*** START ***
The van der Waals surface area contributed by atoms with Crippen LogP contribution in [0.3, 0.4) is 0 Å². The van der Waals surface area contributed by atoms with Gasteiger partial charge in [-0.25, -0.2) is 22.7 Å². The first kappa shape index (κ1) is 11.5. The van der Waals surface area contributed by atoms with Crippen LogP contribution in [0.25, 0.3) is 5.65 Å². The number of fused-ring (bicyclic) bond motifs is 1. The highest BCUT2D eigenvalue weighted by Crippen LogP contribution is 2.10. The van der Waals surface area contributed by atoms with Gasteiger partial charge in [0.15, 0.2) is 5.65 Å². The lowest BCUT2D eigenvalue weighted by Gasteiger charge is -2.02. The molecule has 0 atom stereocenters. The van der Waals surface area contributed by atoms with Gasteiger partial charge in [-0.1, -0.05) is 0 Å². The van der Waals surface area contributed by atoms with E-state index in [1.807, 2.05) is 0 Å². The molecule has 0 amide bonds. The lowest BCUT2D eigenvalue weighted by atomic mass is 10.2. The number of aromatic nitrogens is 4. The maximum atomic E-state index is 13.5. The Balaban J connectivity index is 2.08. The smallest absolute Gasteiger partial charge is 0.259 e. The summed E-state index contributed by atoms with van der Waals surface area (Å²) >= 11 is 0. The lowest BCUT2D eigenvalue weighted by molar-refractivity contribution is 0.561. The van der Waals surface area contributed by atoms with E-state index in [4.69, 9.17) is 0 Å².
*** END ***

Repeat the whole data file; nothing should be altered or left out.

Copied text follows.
The van der Waals surface area contributed by atoms with Crippen LogP contribution in [0.3, 0.4) is 0 Å². The van der Waals surface area contributed by atoms with Gasteiger partial charge in [-0.25, -0.2) is 22.7 Å². The first kappa shape index (κ1) is 11.5. The van der Waals surface area contributed by atoms with Crippen LogP contribution in [0.25, 0.3) is 5.65 Å². The number of fused-ring (bicyclic) bond motifs is 1. The highest BCUT2D eigenvalue weighted by Crippen LogP contribution is 2.10. The van der Waals surface area contributed by atoms with Gasteiger partial charge in [0.15, 0.2) is 5.65 Å². The lowest BCUT2D eigenvalue weighted by Gasteiger charge is -2.02. The molecule has 0 atom stereocenters. The van der Waals surface area contributed by atoms with Gasteiger partial charge in [-0.1, -0.05) is 0 Å². The van der Waals surface area contributed by atoms with E-state index in [1.807, 2.05) is 0 Å². The molecule has 0 amide bonds. The lowest BCUT2D eigenvalue weighted by atomic mass is 10.2. The number of aromatic nitrogens is 4. The maximum atomic E-state index is 13.5. The Balaban J connectivity index is 2.08. The smallest absolute Gasteiger partial charge is 0.259 e. The summed E-state index contributed by atoms with van der Waals surface area (Å²) >= 11 is 0. The lowest BCUT2D eigenvalue weighted by molar-refractivity contribution is 0.561. The van der Waals surface area contributed by atoms with E-state index in [4.69, 9.17) is 0 Å².